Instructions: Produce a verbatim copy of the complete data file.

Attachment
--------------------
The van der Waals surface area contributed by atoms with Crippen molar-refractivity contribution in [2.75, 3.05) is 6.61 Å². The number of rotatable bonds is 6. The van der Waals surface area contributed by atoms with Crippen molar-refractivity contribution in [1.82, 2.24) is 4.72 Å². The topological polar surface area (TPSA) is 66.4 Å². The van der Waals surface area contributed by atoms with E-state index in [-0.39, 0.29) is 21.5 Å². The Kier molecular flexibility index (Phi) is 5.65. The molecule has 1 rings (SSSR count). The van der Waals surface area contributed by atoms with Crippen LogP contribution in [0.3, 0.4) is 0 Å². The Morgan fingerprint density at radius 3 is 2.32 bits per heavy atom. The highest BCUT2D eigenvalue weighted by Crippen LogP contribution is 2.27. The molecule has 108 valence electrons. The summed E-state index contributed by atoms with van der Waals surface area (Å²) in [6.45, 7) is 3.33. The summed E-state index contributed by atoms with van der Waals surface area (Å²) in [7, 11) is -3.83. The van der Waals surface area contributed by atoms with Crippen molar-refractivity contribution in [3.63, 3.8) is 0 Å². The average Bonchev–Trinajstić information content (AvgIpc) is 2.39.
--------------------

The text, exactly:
The van der Waals surface area contributed by atoms with Crippen molar-refractivity contribution in [2.75, 3.05) is 6.61 Å². The number of rotatable bonds is 6. The van der Waals surface area contributed by atoms with Crippen molar-refractivity contribution in [1.82, 2.24) is 4.72 Å². The topological polar surface area (TPSA) is 66.4 Å². The van der Waals surface area contributed by atoms with E-state index in [-0.39, 0.29) is 21.5 Å². The Kier molecular flexibility index (Phi) is 5.65. The molecule has 1 rings (SSSR count). The van der Waals surface area contributed by atoms with Crippen LogP contribution in [0.3, 0.4) is 0 Å². The Morgan fingerprint density at radius 3 is 2.32 bits per heavy atom. The highest BCUT2D eigenvalue weighted by Crippen LogP contribution is 2.27. The molecule has 108 valence electrons. The summed E-state index contributed by atoms with van der Waals surface area (Å²) in [6.45, 7) is 3.33. The summed E-state index contributed by atoms with van der Waals surface area (Å²) in [7, 11) is -3.83. The van der Waals surface area contributed by atoms with Crippen molar-refractivity contribution in [3.63, 3.8) is 0 Å². The average Bonchev–Trinajstić information content (AvgIpc) is 2.39.